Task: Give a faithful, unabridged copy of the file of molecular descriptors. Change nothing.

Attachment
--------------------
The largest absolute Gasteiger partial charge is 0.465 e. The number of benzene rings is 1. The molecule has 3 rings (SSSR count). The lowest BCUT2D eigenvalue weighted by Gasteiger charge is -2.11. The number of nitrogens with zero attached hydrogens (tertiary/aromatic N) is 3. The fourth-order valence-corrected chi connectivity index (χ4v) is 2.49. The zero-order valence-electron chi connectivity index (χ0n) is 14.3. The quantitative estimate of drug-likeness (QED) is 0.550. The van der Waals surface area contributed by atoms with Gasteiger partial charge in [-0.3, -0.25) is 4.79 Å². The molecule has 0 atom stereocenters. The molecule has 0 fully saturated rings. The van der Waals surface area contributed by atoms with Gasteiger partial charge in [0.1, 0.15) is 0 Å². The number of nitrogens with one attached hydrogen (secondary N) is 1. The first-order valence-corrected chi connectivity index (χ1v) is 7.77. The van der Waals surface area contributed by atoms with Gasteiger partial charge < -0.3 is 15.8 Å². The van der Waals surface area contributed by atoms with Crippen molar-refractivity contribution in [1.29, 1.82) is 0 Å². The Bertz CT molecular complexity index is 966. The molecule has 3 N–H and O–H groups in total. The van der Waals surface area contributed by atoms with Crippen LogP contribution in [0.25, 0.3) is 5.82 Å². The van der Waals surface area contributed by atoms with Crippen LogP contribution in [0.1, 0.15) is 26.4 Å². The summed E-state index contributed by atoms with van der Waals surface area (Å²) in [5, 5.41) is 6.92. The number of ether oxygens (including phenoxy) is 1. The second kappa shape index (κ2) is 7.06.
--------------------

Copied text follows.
The largest absolute Gasteiger partial charge is 0.465 e. The number of benzene rings is 1. The molecule has 3 rings (SSSR count). The lowest BCUT2D eigenvalue weighted by Gasteiger charge is -2.11. The number of nitrogens with zero attached hydrogens (tertiary/aromatic N) is 3. The fourth-order valence-corrected chi connectivity index (χ4v) is 2.49. The zero-order valence-electron chi connectivity index (χ0n) is 14.3. The quantitative estimate of drug-likeness (QED) is 0.550. The van der Waals surface area contributed by atoms with Gasteiger partial charge in [-0.3, -0.25) is 4.79 Å². The molecule has 0 atom stereocenters. The molecule has 0 fully saturated rings. The van der Waals surface area contributed by atoms with Gasteiger partial charge in [0.1, 0.15) is 0 Å². The number of nitrogens with one attached hydrogen (secondary N) is 1. The first-order valence-corrected chi connectivity index (χ1v) is 7.77. The van der Waals surface area contributed by atoms with Gasteiger partial charge < -0.3 is 15.8 Å². The van der Waals surface area contributed by atoms with Crippen molar-refractivity contribution in [1.29, 1.82) is 0 Å². The Bertz CT molecular complexity index is 966. The molecule has 3 N–H and O–H groups in total. The van der Waals surface area contributed by atoms with Crippen LogP contribution in [0.25, 0.3) is 5.82 Å². The van der Waals surface area contributed by atoms with Crippen LogP contribution in [0.1, 0.15) is 26.4 Å². The summed E-state index contributed by atoms with van der Waals surface area (Å²) in [5, 5.41) is 6.92. The number of ether oxygens (including phenoxy) is 1. The second kappa shape index (κ2) is 7.06.